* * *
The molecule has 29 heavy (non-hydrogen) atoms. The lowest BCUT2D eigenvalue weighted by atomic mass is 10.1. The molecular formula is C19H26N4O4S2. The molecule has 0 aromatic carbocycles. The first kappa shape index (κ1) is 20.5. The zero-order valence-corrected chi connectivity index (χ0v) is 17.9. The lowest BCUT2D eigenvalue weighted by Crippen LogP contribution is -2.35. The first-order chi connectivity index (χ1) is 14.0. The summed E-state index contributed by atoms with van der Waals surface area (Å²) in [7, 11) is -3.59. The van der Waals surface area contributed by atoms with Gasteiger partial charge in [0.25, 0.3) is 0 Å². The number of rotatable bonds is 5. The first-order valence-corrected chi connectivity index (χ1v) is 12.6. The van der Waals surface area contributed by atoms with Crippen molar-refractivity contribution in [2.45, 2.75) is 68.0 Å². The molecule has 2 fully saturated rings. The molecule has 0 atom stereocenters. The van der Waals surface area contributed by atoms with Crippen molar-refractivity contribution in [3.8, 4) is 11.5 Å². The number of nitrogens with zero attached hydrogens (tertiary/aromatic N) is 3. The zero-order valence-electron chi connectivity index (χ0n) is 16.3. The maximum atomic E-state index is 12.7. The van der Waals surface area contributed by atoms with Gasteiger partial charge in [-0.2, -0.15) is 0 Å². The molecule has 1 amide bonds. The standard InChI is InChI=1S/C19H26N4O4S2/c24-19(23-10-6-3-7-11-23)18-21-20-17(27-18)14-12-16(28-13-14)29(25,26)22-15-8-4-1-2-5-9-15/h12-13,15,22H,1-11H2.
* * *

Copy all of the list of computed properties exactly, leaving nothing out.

The molecule has 29 heavy (non-hydrogen) atoms. The lowest BCUT2D eigenvalue weighted by atomic mass is 10.1. The molecular formula is C19H26N4O4S2. The molecule has 0 aromatic carbocycles. The first kappa shape index (κ1) is 20.5. The zero-order valence-corrected chi connectivity index (χ0v) is 17.9. The lowest BCUT2D eigenvalue weighted by Crippen LogP contribution is -2.35. The first-order chi connectivity index (χ1) is 14.0. The summed E-state index contributed by atoms with van der Waals surface area (Å²) in [7, 11) is -3.59. The van der Waals surface area contributed by atoms with Gasteiger partial charge in [0.25, 0.3) is 0 Å². The number of rotatable bonds is 5. The first-order valence-corrected chi connectivity index (χ1v) is 12.6. The van der Waals surface area contributed by atoms with Crippen molar-refractivity contribution in [2.45, 2.75) is 68.0 Å². The molecule has 2 fully saturated rings. The molecule has 0 atom stereocenters. The van der Waals surface area contributed by atoms with Crippen molar-refractivity contribution in [3.8, 4) is 11.5 Å². The number of nitrogens with zero attached hydrogens (tertiary/aromatic N) is 3. The zero-order valence-electron chi connectivity index (χ0n) is 16.3. The maximum atomic E-state index is 12.7. The van der Waals surface area contributed by atoms with Gasteiger partial charge in [-0.2, -0.15) is 0 Å². The molecule has 1 amide bonds. The standard InChI is InChI=1S/C19H26N4O4S2/c24-19(23-10-6-3-7-11-23)18-21-20-17(27-18)14-12-16(28-13-14)29(25,26)22-15-8-4-1-2-5-9-15/h12-13,15,22H,1-11H2.